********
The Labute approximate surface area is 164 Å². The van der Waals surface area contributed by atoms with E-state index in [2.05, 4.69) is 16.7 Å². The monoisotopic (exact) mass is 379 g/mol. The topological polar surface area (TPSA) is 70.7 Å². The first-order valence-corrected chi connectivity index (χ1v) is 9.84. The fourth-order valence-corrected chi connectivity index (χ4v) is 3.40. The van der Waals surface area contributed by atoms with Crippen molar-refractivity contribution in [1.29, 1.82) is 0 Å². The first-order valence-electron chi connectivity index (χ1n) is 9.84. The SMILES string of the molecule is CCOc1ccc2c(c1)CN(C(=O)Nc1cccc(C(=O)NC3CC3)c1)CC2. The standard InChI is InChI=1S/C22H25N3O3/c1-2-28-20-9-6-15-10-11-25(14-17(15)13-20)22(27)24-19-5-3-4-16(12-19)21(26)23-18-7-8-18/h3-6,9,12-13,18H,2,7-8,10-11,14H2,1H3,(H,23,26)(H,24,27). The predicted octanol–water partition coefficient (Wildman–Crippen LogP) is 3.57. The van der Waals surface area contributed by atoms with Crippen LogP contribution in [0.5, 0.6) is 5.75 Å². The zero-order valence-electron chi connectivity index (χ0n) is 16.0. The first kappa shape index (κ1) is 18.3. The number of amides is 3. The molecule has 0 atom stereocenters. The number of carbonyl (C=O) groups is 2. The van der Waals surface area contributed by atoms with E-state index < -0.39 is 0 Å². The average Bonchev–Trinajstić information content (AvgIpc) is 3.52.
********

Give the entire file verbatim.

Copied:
The Labute approximate surface area is 164 Å². The van der Waals surface area contributed by atoms with E-state index in [2.05, 4.69) is 16.7 Å². The monoisotopic (exact) mass is 379 g/mol. The topological polar surface area (TPSA) is 70.7 Å². The first-order valence-corrected chi connectivity index (χ1v) is 9.84. The fourth-order valence-corrected chi connectivity index (χ4v) is 3.40. The van der Waals surface area contributed by atoms with Crippen molar-refractivity contribution in [1.29, 1.82) is 0 Å². The first-order valence-electron chi connectivity index (χ1n) is 9.84. The SMILES string of the molecule is CCOc1ccc2c(c1)CN(C(=O)Nc1cccc(C(=O)NC3CC3)c1)CC2. The standard InChI is InChI=1S/C22H25N3O3/c1-2-28-20-9-6-15-10-11-25(14-17(15)13-20)22(27)24-19-5-3-4-16(12-19)21(26)23-18-7-8-18/h3-6,9,12-13,18H,2,7-8,10-11,14H2,1H3,(H,23,26)(H,24,27). The predicted octanol–water partition coefficient (Wildman–Crippen LogP) is 3.57. The van der Waals surface area contributed by atoms with Crippen LogP contribution in [0.5, 0.6) is 5.75 Å². The zero-order valence-electron chi connectivity index (χ0n) is 16.0. The first kappa shape index (κ1) is 18.3. The number of amides is 3. The molecule has 0 atom stereocenters. The number of carbonyl (C=O) groups is 2. The van der Waals surface area contributed by atoms with E-state index < -0.39 is 0 Å². The average Bonchev–Trinajstić information content (AvgIpc) is 3.52.